Prague, or as I prefer to call it, Praha, is not only the "City of a Thousand Spires," it's also the city of a thousand mosaic walkways, and the city of thousands of beautifully architectured buildings. This place is mysterious: the place of dungeons and dragons. It's a place of legends: the ghost of this woman haunts these church walls, the spirit of that man guards this building. There's magic here, but it's not the Paris kind of magic, it's the darker kind. I'd absolutely love to be in this city for Halloween. The statues are expressive, and in a creepy kind of way: a cloaked character hovers over emaciated figures, a two-headed beast crushes its opponent, while a woman lays slain--her neck crooked to one side and her body disrobed. The buildings are colorful and ornate; the embellishments on each are unique. It's a city of fantasy. Besides the architecural awe of Praha, there's an appreciation of good beer and a plate of meat. Pork (particularly the kunckle of pork), sausage, rabbit, and duck are a big hit. And these people love their dumplings and cabbage. I've had my share and I'm ready to return to the land of tofu, sushi, legumes and other various veggies. At the same time, Pilsner Urquell is something I could get used to. Thier dark beer, Master, blew my tastebuds last night. And I'll also say this: Budweiser in Prague and Budweiser in the U.S. are not created equal. "Budweiser Bier," was founded in 1795 by German-speaking citizens of Budweis, a city in Southern Bohemia in the Czech Republic. Yeah, Praha is home to the original Bud, which is out of this world, while Anheuser-Busch's version is like watered down piss (sorry for the bluntness, but it's the truth). What else makes Prague, Prague? Well, the fashion, or lack there of, for one. This includes incredibly blunt haircuts and streaks of color: pink and red being the most popular. It's one of the more evolved cities I've visited on this European trip, which tends to remind me more of the states, something I was trying to get away from a bit. And I did in Florence and Venice. Although there is no city like Prague in the U.S., because of that I'm able to quickly get lost again in my thoughts after any brief comparative thought between it and the bigger cities in the states that I've traveled to.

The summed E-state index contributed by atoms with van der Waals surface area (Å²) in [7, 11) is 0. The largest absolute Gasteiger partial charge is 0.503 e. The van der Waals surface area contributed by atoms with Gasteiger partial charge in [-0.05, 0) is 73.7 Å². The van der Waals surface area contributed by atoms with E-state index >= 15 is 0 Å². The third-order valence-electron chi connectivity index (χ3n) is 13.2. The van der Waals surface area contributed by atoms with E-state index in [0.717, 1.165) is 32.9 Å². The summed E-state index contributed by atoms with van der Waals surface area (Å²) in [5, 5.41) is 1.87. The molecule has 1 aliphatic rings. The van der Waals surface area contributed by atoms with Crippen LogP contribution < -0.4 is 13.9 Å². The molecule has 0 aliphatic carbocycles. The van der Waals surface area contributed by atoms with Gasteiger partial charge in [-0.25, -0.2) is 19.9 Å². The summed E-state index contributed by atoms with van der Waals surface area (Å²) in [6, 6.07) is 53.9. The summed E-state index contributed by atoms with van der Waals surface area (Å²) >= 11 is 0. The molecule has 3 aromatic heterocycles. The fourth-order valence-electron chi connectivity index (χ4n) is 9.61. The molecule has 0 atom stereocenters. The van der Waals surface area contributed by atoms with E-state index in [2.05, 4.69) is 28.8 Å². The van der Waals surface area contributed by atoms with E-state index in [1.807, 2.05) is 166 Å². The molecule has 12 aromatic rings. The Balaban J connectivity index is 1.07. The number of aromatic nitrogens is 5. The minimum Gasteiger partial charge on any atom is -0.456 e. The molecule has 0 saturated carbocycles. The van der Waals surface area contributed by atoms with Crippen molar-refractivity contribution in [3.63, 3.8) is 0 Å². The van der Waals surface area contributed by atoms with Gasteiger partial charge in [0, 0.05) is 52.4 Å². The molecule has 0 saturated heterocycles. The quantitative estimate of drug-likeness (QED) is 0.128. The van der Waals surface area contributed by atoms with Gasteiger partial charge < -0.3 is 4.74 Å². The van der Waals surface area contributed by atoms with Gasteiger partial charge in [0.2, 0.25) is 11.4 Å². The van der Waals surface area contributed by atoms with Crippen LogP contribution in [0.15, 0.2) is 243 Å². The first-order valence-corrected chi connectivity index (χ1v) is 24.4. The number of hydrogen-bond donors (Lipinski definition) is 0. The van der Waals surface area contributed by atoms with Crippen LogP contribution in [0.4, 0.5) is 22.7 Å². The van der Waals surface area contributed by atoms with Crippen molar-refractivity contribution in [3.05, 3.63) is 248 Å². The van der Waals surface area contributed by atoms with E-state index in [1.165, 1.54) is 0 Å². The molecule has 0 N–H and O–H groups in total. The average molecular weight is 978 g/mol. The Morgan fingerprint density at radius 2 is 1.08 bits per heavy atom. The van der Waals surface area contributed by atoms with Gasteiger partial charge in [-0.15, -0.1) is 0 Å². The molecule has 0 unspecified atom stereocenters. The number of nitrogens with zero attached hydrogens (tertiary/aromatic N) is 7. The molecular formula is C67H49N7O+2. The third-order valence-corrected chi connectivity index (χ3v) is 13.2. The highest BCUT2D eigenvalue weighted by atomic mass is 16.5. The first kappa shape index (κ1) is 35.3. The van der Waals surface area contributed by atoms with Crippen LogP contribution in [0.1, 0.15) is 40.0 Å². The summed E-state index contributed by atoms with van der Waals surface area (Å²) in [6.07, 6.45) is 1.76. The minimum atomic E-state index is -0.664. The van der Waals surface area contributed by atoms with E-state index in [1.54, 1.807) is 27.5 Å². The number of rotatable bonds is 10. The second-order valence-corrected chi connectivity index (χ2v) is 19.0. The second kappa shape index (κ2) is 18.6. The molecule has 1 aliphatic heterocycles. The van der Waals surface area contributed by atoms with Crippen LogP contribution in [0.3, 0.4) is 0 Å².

I'm off to enjoy one last mystical night in Praha...